Much study in the last 25 years in the fields of neuroscience, positive psychology, cognitive psychology and performance science leads to similar conclusions — how you think and what you believe about yourself, plays a significant role in determining your outcomes and overall success in life. Often misunderstood, Mindset is not just about being positive, flexible and upbeat.  It is a much broader lens with which one looks at life and that perspective has tremendous power.  

Dr. Jacob Towery, adjunct clinical instructor in the department of psychiatry at Stanford University describes mindset as the assumptions and expectations you hold about yourself, your life and the situations around you. By understanding, adapting and shifting your mindset, you can improve your health, decrease your stress and become more resilient to life’s challenges.

Dr. Towery is one of many researchers in recent years who show that mindsets are not set in stone and, in fact, are highly changeable,  if a person is willing to learn how to change their mindset and put in the work to overcome distorted and defeating thoughts. Read more here. Stanford Report

We Can All Change

Dr. Carol Dweck, Professor of Psychology at Stanford University and the author of Mind Set: The Psychology of Success, has popularized the term, Growth Mindset.

Individuals who believe their talents can be developed (through hard work, good strategies, and input from others) have a growth mindset. They tend to achieve more than those with a more fixed mindset (those who believe their talents are innate gifts). This is because they worry less about looking smart and put more energy into learning.

Dweck agrees it takes a considerable amount of focus and intentionality to make changes. However, positivity is a skill that you can build.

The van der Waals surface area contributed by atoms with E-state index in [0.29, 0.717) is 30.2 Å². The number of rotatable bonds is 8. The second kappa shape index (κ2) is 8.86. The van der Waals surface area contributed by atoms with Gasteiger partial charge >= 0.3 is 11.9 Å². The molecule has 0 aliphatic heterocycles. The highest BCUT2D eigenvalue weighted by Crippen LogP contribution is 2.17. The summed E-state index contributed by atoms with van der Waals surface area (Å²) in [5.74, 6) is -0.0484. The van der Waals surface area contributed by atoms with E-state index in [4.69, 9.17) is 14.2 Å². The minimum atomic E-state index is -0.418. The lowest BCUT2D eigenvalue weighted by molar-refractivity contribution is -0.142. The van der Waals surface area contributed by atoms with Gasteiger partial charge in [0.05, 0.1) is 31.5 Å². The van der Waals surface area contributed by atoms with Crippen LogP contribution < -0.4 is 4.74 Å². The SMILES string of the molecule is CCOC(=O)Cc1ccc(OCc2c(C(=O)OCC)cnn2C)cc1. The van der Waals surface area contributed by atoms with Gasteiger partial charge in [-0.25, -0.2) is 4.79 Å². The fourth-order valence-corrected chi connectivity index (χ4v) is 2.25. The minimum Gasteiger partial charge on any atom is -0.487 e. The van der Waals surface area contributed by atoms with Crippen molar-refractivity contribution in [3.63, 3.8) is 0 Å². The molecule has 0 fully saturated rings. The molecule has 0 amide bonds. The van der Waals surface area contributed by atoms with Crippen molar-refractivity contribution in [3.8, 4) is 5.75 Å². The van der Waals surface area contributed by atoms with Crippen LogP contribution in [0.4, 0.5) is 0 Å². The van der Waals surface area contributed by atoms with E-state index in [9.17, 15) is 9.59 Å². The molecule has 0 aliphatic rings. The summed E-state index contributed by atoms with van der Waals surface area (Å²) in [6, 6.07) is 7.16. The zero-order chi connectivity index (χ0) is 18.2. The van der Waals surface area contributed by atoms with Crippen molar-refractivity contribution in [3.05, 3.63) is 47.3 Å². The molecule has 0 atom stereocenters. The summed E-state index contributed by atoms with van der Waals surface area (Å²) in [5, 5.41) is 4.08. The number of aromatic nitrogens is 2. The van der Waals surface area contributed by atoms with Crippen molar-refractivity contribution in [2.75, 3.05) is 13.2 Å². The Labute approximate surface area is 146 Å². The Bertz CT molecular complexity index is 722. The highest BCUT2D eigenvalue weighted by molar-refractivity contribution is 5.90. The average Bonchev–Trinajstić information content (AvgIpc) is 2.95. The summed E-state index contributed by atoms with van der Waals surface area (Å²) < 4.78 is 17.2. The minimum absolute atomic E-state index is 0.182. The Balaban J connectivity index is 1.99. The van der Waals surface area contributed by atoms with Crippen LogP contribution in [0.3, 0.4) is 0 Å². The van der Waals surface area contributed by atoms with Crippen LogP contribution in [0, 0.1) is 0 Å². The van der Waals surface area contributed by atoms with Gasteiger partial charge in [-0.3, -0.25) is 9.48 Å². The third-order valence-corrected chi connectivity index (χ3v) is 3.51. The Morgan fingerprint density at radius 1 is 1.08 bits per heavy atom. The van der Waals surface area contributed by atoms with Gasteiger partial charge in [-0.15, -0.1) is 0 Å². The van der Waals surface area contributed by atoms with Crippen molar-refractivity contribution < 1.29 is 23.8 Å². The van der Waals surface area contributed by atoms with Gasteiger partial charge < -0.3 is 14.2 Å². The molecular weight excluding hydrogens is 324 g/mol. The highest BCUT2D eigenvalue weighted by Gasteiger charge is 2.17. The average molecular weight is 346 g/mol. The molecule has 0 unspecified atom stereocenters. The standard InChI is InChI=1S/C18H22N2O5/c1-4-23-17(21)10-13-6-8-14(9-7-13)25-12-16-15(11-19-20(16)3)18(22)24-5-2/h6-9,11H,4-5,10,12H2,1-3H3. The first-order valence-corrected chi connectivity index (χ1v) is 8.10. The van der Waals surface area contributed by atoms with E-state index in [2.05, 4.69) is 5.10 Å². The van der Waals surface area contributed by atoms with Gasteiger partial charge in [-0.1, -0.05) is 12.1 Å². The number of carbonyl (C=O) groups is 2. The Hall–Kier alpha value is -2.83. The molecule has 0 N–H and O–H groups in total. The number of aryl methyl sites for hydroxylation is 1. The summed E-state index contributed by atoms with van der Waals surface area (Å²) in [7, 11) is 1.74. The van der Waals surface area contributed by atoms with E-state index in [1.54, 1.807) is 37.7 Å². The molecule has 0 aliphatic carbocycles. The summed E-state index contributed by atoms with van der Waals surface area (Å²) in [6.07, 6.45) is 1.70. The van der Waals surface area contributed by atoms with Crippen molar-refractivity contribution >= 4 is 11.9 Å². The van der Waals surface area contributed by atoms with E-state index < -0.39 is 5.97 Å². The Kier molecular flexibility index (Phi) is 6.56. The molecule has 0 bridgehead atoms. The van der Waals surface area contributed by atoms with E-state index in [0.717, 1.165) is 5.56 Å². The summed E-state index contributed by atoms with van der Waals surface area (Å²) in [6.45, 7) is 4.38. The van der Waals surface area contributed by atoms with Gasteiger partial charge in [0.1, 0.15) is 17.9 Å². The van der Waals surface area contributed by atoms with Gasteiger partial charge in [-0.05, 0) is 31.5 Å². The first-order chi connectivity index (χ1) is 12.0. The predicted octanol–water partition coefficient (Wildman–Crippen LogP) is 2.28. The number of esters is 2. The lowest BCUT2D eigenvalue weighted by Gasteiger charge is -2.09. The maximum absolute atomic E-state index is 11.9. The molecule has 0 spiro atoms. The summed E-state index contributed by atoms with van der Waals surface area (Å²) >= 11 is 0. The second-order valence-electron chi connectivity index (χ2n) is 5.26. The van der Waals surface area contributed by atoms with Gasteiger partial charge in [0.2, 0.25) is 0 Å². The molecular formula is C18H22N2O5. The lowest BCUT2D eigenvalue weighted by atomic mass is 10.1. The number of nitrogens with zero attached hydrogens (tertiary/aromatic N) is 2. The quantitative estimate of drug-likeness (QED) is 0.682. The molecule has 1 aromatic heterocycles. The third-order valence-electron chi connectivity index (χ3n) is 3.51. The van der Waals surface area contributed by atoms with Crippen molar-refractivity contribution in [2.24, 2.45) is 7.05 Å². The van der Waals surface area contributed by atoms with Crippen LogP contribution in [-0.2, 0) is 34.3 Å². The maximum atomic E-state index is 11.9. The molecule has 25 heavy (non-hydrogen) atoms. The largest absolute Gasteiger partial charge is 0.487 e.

Friend or Enemy

Shirzad Chamine, author of Positive Intelligence, says your mind is your best friend, but it is also your worst enemy.  With that only 20% of people and teams achieve their true potential.  Happiness Is An Inside Job

Your Positive Intelligence Quotient, or “PQ”, is a measure of what percentage of time your mind is on your side. When it is you flourish, when it’s not, you struggle.  Identify what gets in the way of your performance and peace of mind by taking a free assessment.

Ideas To Change Your Mindset

1 – Choose one area to improve, such as  - a health habit, a relational skill, coaching your team, stress reduction, or speaking skills.

4 – Write down your thoughts about this topic.  Since thoughts determine feelings, write down the feelings associated with each thought. One method was developed by best-selling author Katie Byron. She calls it The Work.

Byron asks:

  • Are these negative thoughts true?
  • Can I absolutely know that it’s true?
  • How do I react when I think that thought?
  • Who would I be without that thought? Or how would I feel if I didn’t have that thought?
  • The Turnaround: What is an opposite thought?

There are many powerful techniques to modify distorted thoughts and self-defeating beliefs. Shirzad Chamine’s Positive Intelligence, David Burns’s Feeling Great, Patricia Adson’s A Princess and Her Garden and Katie Byron’s Loving What Is (The Work). In all of these books, make sure you do all of the writing sections.

In addition, working with a coach, a therapist and/or doing an intensive workshop gives you big ah-ha’s to start you on a new path. Check out:  Ultimate Leadership, Story Workshop, The Road Adventure, or Life Forward — they offer you a concentrated experience away from your daily pressures to make a deep shift. I’ve done them all and I can tell you they are powerful!

Bottom-line, it’s all about questioning self-defeating beliefs and creating new narratives that are more empowering.  If you develop a growth mindset, and play the long-game, challenges can become transformative opportunities to improve and feel better.

Elaine Morris
Executive coach and positive intelligence expert

Meet Elaine and get started.

Elaine Morris is a master-level emotional intelligence and executive coach who brings more than 30 years of experience to upper level executives and their teams.

Elaine Morris